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Since the Standing Committee of the National People’s Congress enacted the NSL in June 2020, I, as a representative of the Hong Kong Education Workers Federation, have been giving lectures on national security education in various primary and secondary schools. I found that the most common questions from the audience were often related to the provisions of the NSL, especially those concerning the boundary between legality and illegality. In contrast, few people asked about the various national security risks or the whole concept of national security.

National security education is not limited to education within schools but should be widely promoted outside schools, aimed at establishing a social consciousness and concept of safeguarding national security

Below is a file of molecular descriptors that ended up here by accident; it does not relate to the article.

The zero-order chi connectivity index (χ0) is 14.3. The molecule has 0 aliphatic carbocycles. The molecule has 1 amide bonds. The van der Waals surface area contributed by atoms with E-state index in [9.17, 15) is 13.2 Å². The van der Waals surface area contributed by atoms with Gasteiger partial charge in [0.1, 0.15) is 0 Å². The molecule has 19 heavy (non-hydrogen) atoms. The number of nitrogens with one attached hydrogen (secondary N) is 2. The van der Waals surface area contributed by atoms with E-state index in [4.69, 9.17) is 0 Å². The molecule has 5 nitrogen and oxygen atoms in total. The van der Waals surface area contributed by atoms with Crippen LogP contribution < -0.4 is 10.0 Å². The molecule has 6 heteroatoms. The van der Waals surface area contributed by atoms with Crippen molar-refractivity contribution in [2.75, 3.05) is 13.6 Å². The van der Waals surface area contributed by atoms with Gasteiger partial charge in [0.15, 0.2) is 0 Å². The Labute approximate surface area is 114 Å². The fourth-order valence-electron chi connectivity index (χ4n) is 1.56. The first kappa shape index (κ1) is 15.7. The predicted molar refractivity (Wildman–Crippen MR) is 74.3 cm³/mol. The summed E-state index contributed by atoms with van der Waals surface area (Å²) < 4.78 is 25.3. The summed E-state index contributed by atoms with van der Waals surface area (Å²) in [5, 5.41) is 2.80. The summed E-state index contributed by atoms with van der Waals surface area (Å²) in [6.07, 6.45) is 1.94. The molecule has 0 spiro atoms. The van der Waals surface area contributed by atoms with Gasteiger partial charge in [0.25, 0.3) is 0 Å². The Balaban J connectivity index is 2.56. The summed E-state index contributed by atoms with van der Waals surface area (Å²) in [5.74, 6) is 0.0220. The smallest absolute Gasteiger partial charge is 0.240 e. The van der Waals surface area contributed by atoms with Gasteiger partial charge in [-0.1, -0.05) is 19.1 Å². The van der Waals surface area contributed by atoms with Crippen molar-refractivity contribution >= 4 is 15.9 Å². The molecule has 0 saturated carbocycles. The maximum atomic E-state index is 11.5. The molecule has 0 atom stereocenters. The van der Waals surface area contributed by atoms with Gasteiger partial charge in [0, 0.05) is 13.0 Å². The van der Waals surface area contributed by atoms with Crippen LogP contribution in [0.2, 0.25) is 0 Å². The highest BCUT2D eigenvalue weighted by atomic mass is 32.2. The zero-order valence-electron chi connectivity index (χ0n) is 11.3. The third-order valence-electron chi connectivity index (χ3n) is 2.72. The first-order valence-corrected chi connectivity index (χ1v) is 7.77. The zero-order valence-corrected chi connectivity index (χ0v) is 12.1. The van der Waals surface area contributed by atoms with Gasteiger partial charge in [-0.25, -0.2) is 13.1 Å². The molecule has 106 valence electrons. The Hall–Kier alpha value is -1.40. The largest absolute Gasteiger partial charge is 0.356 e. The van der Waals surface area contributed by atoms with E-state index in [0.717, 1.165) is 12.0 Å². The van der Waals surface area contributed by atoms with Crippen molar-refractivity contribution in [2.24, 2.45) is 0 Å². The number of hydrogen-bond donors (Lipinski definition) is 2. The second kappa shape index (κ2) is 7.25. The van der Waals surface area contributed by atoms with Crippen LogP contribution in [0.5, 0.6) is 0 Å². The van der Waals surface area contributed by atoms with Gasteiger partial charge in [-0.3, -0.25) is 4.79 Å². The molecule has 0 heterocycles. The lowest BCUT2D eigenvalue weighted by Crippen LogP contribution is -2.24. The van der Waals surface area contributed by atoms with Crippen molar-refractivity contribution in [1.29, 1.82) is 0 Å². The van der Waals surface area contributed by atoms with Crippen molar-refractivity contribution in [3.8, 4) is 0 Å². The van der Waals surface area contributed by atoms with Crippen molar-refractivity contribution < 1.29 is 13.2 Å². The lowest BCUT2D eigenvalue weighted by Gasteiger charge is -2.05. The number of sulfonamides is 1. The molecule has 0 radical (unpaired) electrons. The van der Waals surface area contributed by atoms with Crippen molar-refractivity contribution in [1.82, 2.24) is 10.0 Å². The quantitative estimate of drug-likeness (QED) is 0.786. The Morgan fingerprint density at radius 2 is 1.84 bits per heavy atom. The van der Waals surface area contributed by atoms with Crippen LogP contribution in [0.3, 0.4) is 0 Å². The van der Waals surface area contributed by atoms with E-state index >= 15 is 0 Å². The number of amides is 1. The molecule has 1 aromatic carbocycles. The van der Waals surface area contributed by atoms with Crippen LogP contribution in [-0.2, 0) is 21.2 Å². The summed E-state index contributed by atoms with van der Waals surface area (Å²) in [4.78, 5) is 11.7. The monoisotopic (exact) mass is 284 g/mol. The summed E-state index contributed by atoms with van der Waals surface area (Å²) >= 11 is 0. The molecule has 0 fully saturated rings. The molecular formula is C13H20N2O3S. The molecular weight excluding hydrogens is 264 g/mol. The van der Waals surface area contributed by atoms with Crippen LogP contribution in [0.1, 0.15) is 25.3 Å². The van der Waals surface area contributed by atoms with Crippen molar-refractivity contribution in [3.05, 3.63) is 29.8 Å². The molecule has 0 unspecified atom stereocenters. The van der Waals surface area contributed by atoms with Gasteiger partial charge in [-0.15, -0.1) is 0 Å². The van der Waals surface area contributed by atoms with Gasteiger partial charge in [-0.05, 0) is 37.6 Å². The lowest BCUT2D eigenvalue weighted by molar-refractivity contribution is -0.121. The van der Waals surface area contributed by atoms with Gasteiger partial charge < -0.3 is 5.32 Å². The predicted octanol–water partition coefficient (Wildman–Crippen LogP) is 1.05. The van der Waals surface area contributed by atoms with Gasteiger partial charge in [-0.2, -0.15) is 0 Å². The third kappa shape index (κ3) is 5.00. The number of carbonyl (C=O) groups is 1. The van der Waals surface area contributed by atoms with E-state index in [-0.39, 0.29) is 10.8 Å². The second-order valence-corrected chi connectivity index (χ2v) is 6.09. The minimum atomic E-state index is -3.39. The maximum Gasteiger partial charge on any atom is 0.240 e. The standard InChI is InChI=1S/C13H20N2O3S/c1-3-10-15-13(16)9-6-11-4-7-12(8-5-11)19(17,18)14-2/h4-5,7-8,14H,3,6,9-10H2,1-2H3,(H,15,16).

I realized from this experience that national security education should cultivate awareness and a holistic concept of national security. It should be a positive and proactive value education, emphasizing that one cannot just stop at “how to avoid crossing the red line” or “how to avoid falling into legal traps”. Admittedly, the average person, especially businesspeople, naturally tend to be concerned about new laws, particularly where the line between legal and illegal lies. This is human nature, and it is the responsibility of the concerned government departments to elaborate on the new laws and allay residents’ concerns. However, from an educational perspective, a positive and proactive value should be cultivated among residents: People should have a conscious awareness of protecting national security, rather than obsessing about the boundary between legality and illegality. The former is moral awareness, facilitating an individual to actively fulfill duties; the latter is merely avoiding violation of the law, indicating passivity. The “Occupy Central” campaign in 2014, the Mong Kok riots in 2016, and the “black-clad” insurrection in 2019-20 have caused great anguish and grief to Hong Kong society, especially because some teachers and students participated in those events. This must have saddened any education worker with a conscience and a love for Hong Kong. Those events remind us that we must always be vigilant against national security risks.